Foxconn said in a statement that it is “fully committed to this significant investment and to meeting our contractual obligations with the relevant government agencies.”

The bulk of Wisconsin’s initial deal with Foxconn included $2.85 billion in tax credits if the company fulfills its promise on hiring and capital investment and $150 million in sales-tax exemptions. The Republican-controlled state assembly passed legislation approving the financial incentive package in September.

An independent state fiscal analysis at the time found Wisconsin taxpayers would recoup the investment in the 2042-43 fiscal year.

In October, Mount Pleasant and Racine County said they would provide a separate incentive package worth $764 million. The funds will pay upfront infrastructure and other local costs connected with the project in part by diverting future property tax revenue. It also includes a $100 million payment to Foxconn if it meets all of its commitments.

In addition to Racine’s bid, Foxconn had received a bid from nearby Kenosha. John Antaramian, the mayor of Kenosha, said he decided to pull out of the bidding for Foxconn when he couldn’t make the project worth the money the city would have needed to invest. He also said the state should have negotiated the local package together with the statewide package to ensure cities weren’t negotiating against each other and provide consistency to the costs across localities.

“From my perspective, it should have been done together,” he said.

Nathan Jensen, a professor at the University of Texas at Austin who studies economic incentives, said negotiating a state deal separately from a local deal is particularly “bad practice.” It can put pressure on a locality to offer a large incentive package and also pits local communities against each other after the state has already had its own bidding war with other states.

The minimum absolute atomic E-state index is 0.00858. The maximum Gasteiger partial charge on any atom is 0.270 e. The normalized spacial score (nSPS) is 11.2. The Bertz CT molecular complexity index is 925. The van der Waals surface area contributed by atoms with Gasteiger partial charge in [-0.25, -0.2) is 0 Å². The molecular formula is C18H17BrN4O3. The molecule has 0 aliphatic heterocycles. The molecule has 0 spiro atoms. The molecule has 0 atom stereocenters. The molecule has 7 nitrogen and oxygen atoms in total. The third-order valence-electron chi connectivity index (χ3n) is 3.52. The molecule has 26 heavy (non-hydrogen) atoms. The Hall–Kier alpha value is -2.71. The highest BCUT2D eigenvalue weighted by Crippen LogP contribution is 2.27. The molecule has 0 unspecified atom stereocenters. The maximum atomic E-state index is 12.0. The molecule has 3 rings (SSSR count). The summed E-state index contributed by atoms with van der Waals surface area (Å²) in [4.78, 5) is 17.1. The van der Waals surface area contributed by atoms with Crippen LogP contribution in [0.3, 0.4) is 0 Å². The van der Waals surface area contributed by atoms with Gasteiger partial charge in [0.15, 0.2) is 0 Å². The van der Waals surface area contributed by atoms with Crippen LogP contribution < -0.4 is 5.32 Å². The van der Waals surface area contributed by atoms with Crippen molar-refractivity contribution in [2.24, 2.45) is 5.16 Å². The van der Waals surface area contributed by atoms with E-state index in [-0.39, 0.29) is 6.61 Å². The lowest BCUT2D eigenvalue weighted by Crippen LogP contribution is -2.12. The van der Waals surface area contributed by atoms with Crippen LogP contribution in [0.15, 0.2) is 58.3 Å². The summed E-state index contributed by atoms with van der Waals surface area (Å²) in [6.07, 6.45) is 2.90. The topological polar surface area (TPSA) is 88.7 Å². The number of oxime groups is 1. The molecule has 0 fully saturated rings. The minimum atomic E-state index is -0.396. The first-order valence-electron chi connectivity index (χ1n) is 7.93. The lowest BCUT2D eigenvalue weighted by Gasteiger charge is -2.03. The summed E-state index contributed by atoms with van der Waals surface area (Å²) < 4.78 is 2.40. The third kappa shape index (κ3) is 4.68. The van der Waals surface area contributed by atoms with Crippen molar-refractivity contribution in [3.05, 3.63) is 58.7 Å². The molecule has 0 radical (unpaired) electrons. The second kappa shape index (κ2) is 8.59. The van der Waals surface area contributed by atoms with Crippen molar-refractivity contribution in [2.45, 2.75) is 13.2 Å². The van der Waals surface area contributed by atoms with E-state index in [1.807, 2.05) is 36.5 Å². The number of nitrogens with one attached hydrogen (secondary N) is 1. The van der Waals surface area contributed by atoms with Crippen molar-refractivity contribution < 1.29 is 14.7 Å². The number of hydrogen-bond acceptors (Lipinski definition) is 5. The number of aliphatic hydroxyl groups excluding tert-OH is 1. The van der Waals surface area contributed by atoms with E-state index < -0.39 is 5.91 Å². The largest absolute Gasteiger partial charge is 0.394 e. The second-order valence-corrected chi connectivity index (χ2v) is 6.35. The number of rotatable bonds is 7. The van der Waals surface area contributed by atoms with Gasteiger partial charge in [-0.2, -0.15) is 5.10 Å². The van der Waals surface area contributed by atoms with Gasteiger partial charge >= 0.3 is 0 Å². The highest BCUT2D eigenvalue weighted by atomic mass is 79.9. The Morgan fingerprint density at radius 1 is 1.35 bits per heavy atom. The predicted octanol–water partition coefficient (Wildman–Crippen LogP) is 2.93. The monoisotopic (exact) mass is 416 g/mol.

Mount Pleasant and Racine County forecast all the costs will be recouped over a 25-year period through property taxes and other payments made by Foxconn, according to a spokesperson.

“The local governments crafted a careful and conservative investment package that ensures that all of the local infrastructure costs are fully funded through Foxconn’s investments, protecting taxpayers and fully capitalizing on this once-in-a-generation opportunity for our community,” said Jenny Trick, executive director of the Racine Economic Development Corporation, in a statement.

The Wisconsin Economic Development Corporation’s Mr. Hogan said the state decided to announce the plans before the local deal was worked out in order to get legislation on track because Foxconn made clear that avoiding unnecessary delays was important.

In November, the state added another $134 million to improve the roads surrounding the Foxconn site. An analysis by the nonpartisan Legislative Fiscal Bureau determined as much as $90 million is being taken from other projects to fund the improvements through the current budget period.

Craig Thompson, executive director of the Transportation Development Association of Wisconsin, said the state’s roads are already significantly worse than their Midwestern peers.

“We don’t have enough revenue to keep moving money around at the expense of other parts of the state,” he said.

Write to Shayndi Raice at shayndi.raice@wsj.com